Retailers ramp up radio advertising

Tesco has inked the “biggest ever” deal any brand has negotiated with Absolute Radio as retailers look to cross-platform radio advertising following the negative publicity around press advertising in the wake of the News of the World scandal.


Tesco’s campaign, brokered by media agency Initiative, encourages users to identify the “real sounds of Christmas,” such as crackers being pulled, both on air and online with multiple giveaways from the retailer on offer.

The campaign, dubbed “Tesco Countdown to Christmas,” will run executions on Absolute between 7am and 4pm and will be accompanied by several takeovers on its homepage between now until early in the new year.

This will be accompanied by similar homepage takeovers on Absolute Radio’s 60s,70s,80s,90s,00s and Classic Rock sub-brands with the competition encouraging users to text into the station using Tesco’s campaign tag line: “It’s the little things that matter.”

As part of the campaign, the pair will run a co-branded online quiz taking place on a specific campaign site with participants in the running to win Tesco prizes including a £500 voucher.

Angela Porter, Tesco’s head of brand advertising, says: “It’s such a busy time of year for retail advertising but we believe the scale and quality of this activity will really cut through and resonate with the consumer.”

Recent radio ad spend figures from Nielsen revealed that both Asda and Tesco had increased their spend on the medium by 25% and 87% respectively during the 12 months to October.

Speaking with Marketing Week last month, Asda CMO Stephen Smith explained the decision to reintroduce radio into the supermarket’s marketing mix describing it as an “obvious … and really great channel for retail.”

Simon Redican, managing director of the Radio Advertising Bureau, attributes the trend towards retailers reinvesting their marketing spend on radio instead of other mainstream channels as a possible after-effect of negative publicity surrounding newspapers during the Leveson Enquiry.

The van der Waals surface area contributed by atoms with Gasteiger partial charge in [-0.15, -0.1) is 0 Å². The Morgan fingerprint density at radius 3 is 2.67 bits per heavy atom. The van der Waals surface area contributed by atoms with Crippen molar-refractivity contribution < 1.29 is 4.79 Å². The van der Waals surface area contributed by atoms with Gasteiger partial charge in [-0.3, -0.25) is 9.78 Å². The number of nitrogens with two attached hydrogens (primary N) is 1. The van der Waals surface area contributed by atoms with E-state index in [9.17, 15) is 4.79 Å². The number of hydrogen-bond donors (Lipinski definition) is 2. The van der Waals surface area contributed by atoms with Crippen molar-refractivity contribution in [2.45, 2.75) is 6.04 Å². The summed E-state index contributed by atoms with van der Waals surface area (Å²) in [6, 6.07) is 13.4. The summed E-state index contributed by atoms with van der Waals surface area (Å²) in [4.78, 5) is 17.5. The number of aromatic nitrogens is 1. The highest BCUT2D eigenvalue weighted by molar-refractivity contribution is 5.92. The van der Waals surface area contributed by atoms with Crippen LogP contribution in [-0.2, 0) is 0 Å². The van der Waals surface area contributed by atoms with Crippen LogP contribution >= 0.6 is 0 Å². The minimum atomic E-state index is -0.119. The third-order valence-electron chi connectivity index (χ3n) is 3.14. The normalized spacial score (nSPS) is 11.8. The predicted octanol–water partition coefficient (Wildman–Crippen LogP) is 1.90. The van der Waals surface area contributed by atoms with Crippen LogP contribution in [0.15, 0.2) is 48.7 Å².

“The biggest change we’re starting to see in retailers has been a commitment to air time. Formerly they’d use it for short-term promotions but the bigger budgets would be spent on TV and newspapers,” he says adding that the scandal has led to retailers “reassessing” where they spend budgets.

Retailers are also taking advantage of the developments in digital radio that means broadcasters can offer closer links to retailer’s e-commerce sites to drive traffic and sales, according to Absolute’s head of promotion Kathernine Knapp.

“We’ve always been keen to get advertisers on to multiplatform [campaigns] and from a branded content point of view, we’ve always tried to convince retailers that there’s more they can do. A lot of retailers are now seeing how booking cross platform campaigns can play a role in brand-building as opposed to just price-led advertising on air.”

RAB’s Redican agrees that digital technologies have made radio more appealing to retailers.

He says: “The big broadcasters have led a drive towards persuading advertisers to invest with them. What definitely helps is the new technologies [such as websites and mobile apps] which can drive traffic directly towards their sites and make them more accountable.”



2012: The year in retail

Josie Allchin

2012 was the year multichannel really went mainstream and stopped being ‘nice to have’. Rather than retailers with comprehensive multichannel platforms being trailblazers, those without are now starting to look like laggards.


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